Wednesday, August 2, 2017

To The Ones Who Choose Special Needs

(I know, I came back and am all over the place with regards to topics.)

I used to see those postcard memes about how hard special needs parenting is, and though I understood it intellectually, I didn't really get it. I cringed when I saw the ones about how a special needs mom fights for her children because well, don't all mothers fight for their children?

Then I had one. Someone commented that other people would have given the child back to the adoption agency. Legally, I could within the first two years. I mean, the very first day we got him, I could tell there was something up, how did his foster parents, the paediatrician and the social workers miss it? But parenting is about making hard decisions. If I wouldn't give my biological child for adoption if born with extra issues, why would I do the same with an adopted one? They're all my children. But it's true, those memes are true. It's harder than raising neurotypical children.

And I don't mean in terms of fuel spent going to and from therapy sessions. I don't mean the financial impact of paying for treatments and tests and therapies. I don't mean the fact that I'm spending time on the road instead of homeschooling. I don't mean the physical toll.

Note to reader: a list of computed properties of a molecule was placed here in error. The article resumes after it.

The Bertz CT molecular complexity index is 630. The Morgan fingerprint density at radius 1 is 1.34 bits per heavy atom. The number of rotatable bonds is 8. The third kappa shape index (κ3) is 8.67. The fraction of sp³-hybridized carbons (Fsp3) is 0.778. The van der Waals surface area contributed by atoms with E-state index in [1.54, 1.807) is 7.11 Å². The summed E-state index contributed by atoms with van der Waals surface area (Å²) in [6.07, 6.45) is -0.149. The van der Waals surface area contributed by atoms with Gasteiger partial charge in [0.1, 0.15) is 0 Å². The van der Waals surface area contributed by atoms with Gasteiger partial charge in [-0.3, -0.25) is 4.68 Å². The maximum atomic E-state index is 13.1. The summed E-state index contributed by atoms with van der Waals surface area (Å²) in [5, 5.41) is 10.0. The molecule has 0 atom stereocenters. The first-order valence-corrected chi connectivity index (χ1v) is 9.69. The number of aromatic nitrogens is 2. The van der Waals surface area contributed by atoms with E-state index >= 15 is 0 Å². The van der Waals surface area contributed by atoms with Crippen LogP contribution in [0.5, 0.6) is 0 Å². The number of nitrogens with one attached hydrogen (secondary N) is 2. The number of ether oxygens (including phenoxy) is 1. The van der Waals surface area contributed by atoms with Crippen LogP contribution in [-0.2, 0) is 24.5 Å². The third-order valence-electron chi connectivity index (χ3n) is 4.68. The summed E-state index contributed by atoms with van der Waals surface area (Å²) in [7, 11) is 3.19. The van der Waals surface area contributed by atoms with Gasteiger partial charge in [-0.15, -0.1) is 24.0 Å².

It's hard on the brain and on the heart. You're constantly worrying, fretting, anxious, planning, hoping, watching, noting, fearing. You're wondering what that 'thing' means, you're wondering if you need to tell the therapist, if your child can handle a certain 'thing' that others can. Your heart hurts when they hurt from the needle pricks, the blood tests, the IV to put them to sleep, when 'normal life' hurts them and the things that bring other children joy cause them to suffer.

It is emotionally draining and lonely.

So, to choose it, to purposefully say, "We want to adopt a special needs child" is beyond understanding. I salute and admire all the people who-knowing what it's like-don't ask for a 'healthy' child, but choose to parent a child with extra needs. I know of bloggers who adopt many children with special needs!

God bless you.

I always admired you before, now I admire you even more. Yours is a selfless love. The emotional toll is immense, yet you choose it with a smile and with open hearts and arms. Blessed are you, and your children.

And no, I still don't think all the postcards as true. Some things are linked to all parenting, not just 'special needs' parenting. I'm in the club, I can say so now!

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